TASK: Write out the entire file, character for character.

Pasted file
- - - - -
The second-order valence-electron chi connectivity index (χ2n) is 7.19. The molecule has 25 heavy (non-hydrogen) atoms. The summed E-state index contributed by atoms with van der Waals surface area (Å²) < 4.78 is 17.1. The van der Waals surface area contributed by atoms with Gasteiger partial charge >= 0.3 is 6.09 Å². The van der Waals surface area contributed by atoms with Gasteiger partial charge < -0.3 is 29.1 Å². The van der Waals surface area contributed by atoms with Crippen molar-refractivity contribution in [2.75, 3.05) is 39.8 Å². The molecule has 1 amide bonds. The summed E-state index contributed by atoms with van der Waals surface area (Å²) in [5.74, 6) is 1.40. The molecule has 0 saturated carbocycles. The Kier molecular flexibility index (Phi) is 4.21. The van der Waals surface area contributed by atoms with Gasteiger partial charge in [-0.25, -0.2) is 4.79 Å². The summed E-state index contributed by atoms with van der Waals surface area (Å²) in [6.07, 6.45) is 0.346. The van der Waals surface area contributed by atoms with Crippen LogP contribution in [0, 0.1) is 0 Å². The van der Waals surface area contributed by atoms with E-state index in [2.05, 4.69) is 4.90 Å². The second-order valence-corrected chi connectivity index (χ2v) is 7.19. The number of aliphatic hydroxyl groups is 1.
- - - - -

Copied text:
The second-order valence-electron chi connectivity index (χ2n) is 7.19. The molecule has 25 heavy (non-hydrogen) atoms. The summed E-state index contributed by atoms with van der Waals surface area (Å²) < 4.78 is 17.1. The van der Waals surface area contributed by atoms with Gasteiger partial charge >= 0.3 is 6.09 Å². The van der Waals surface area contributed by atoms with Gasteiger partial charge < -0.3 is 29.1 Å². The van der Waals surface area contributed by atoms with Crippen molar-refractivity contribution in [2.75, 3.05) is 39.8 Å². The molecule has 1 amide bonds. The summed E-state index contributed by atoms with van der Waals surface area (Å²) in [5.74, 6) is 1.40. The molecule has 0 saturated carbocycles. The Kier molecular flexibility index (Phi) is 4.21. The van der Waals surface area contributed by atoms with Gasteiger partial charge in [-0.25, -0.2) is 4.79 Å². The summed E-state index contributed by atoms with van der Waals surface area (Å²) in [6.07, 6.45) is 0.346. The van der Waals surface area contributed by atoms with Crippen LogP contribution in [0, 0.1) is 0 Å². The van der Waals surface area contributed by atoms with E-state index in [2.05, 4.69) is 4.90 Å². The second-order valence-corrected chi connectivity index (χ2v) is 7.19. The number of aliphatic hydroxyl groups is 1.